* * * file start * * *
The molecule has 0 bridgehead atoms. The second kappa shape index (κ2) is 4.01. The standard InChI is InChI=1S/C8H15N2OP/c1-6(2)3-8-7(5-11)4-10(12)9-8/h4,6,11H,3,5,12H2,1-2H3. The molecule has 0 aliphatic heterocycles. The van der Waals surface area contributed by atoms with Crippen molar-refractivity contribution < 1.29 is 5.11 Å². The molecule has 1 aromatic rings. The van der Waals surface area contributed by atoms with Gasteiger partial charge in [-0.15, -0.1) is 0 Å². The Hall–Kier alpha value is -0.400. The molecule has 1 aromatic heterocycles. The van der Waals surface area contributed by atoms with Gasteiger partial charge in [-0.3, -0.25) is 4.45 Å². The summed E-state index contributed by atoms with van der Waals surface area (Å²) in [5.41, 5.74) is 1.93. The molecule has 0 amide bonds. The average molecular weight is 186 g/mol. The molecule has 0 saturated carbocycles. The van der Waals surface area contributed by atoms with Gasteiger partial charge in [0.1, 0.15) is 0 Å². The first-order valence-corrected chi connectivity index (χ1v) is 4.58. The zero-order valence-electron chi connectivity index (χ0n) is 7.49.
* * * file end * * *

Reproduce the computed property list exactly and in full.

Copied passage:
The molecule has 0 bridgehead atoms. The second kappa shape index (κ2) is 4.01. The standard InChI is InChI=1S/C8H15N2OP/c1-6(2)3-8-7(5-11)4-10(12)9-8/h4,6,11H,3,5,12H2,1-2H3. The molecule has 0 aliphatic heterocycles. The van der Waals surface area contributed by atoms with Crippen molar-refractivity contribution < 1.29 is 5.11 Å². The molecule has 1 aromatic rings. The van der Waals surface area contributed by atoms with Gasteiger partial charge in [-0.15, -0.1) is 0 Å². The Hall–Kier alpha value is -0.400. The molecule has 1 aromatic heterocycles. The van der Waals surface area contributed by atoms with Gasteiger partial charge in [-0.3, -0.25) is 4.45 Å². The summed E-state index contributed by atoms with van der Waals surface area (Å²) in [5.41, 5.74) is 1.93. The molecule has 0 amide bonds. The average molecular weight is 186 g/mol. The molecule has 0 saturated carbocycles. The van der Waals surface area contributed by atoms with Gasteiger partial charge in [0.1, 0.15) is 0 Å². The first-order valence-corrected chi connectivity index (χ1v) is 4.58. The zero-order valence-electron chi connectivity index (χ0n) is 7.49.